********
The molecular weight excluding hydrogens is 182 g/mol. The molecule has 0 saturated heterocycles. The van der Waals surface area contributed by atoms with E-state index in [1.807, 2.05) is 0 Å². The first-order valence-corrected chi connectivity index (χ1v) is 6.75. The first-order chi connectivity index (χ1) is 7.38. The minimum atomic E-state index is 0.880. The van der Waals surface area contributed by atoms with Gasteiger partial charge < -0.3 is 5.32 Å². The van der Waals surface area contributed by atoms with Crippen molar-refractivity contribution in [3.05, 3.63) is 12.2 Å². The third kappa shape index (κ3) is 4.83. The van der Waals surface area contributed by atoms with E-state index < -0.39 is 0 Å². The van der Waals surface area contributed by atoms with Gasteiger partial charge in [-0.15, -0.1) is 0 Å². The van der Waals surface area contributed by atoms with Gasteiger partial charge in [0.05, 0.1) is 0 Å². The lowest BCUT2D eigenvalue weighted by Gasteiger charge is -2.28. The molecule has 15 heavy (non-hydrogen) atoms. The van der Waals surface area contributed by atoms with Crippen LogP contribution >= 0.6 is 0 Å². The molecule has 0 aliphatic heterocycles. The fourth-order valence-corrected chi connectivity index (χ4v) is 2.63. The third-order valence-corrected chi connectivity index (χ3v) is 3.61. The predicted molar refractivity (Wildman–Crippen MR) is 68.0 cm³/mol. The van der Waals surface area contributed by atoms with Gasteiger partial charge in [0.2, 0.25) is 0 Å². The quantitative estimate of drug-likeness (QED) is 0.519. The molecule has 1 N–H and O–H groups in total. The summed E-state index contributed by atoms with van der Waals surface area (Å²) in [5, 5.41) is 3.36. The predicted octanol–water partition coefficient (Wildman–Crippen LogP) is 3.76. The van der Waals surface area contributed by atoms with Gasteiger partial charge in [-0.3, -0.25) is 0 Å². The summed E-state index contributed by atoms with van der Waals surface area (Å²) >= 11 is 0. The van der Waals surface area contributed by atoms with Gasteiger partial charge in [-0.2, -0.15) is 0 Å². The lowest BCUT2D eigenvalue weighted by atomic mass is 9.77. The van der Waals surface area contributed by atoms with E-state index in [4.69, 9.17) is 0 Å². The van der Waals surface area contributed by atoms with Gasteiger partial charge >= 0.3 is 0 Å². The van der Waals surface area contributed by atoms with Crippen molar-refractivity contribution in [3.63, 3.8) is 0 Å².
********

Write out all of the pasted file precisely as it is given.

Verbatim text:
The molecular weight excluding hydrogens is 182 g/mol. The molecule has 0 saturated heterocycles. The van der Waals surface area contributed by atoms with E-state index in [1.807, 2.05) is 0 Å². The first-order valence-corrected chi connectivity index (χ1v) is 6.75. The first-order chi connectivity index (χ1) is 7.38. The minimum atomic E-state index is 0.880. The van der Waals surface area contributed by atoms with Gasteiger partial charge < -0.3 is 5.32 Å². The van der Waals surface area contributed by atoms with Crippen molar-refractivity contribution in [3.05, 3.63) is 12.2 Å². The third kappa shape index (κ3) is 4.83. The van der Waals surface area contributed by atoms with E-state index < -0.39 is 0 Å². The van der Waals surface area contributed by atoms with Gasteiger partial charge in [-0.15, -0.1) is 0 Å². The van der Waals surface area contributed by atoms with Gasteiger partial charge in [0.05, 0.1) is 0 Å². The lowest BCUT2D eigenvalue weighted by Gasteiger charge is -2.28. The molecule has 15 heavy (non-hydrogen) atoms. The van der Waals surface area contributed by atoms with Crippen LogP contribution >= 0.6 is 0 Å². The molecule has 0 aliphatic heterocycles. The fourth-order valence-corrected chi connectivity index (χ4v) is 2.63. The third-order valence-corrected chi connectivity index (χ3v) is 3.61. The predicted molar refractivity (Wildman–Crippen MR) is 68.0 cm³/mol. The van der Waals surface area contributed by atoms with Gasteiger partial charge in [0.2, 0.25) is 0 Å². The quantitative estimate of drug-likeness (QED) is 0.519. The molecule has 1 N–H and O–H groups in total. The summed E-state index contributed by atoms with van der Waals surface area (Å²) in [5, 5.41) is 3.36. The predicted octanol–water partition coefficient (Wildman–Crippen LogP) is 3.76. The van der Waals surface area contributed by atoms with Gasteiger partial charge in [-0.3, -0.25) is 0 Å². The summed E-state index contributed by atoms with van der Waals surface area (Å²) >= 11 is 0. The van der Waals surface area contributed by atoms with Gasteiger partial charge in [-0.2, -0.15) is 0 Å². The lowest BCUT2D eigenvalue weighted by atomic mass is 9.77. The van der Waals surface area contributed by atoms with E-state index in [4.69, 9.17) is 0 Å². The van der Waals surface area contributed by atoms with Gasteiger partial charge >= 0.3 is 0 Å². The van der Waals surface area contributed by atoms with Crippen molar-refractivity contribution in [3.63, 3.8) is 0 Å².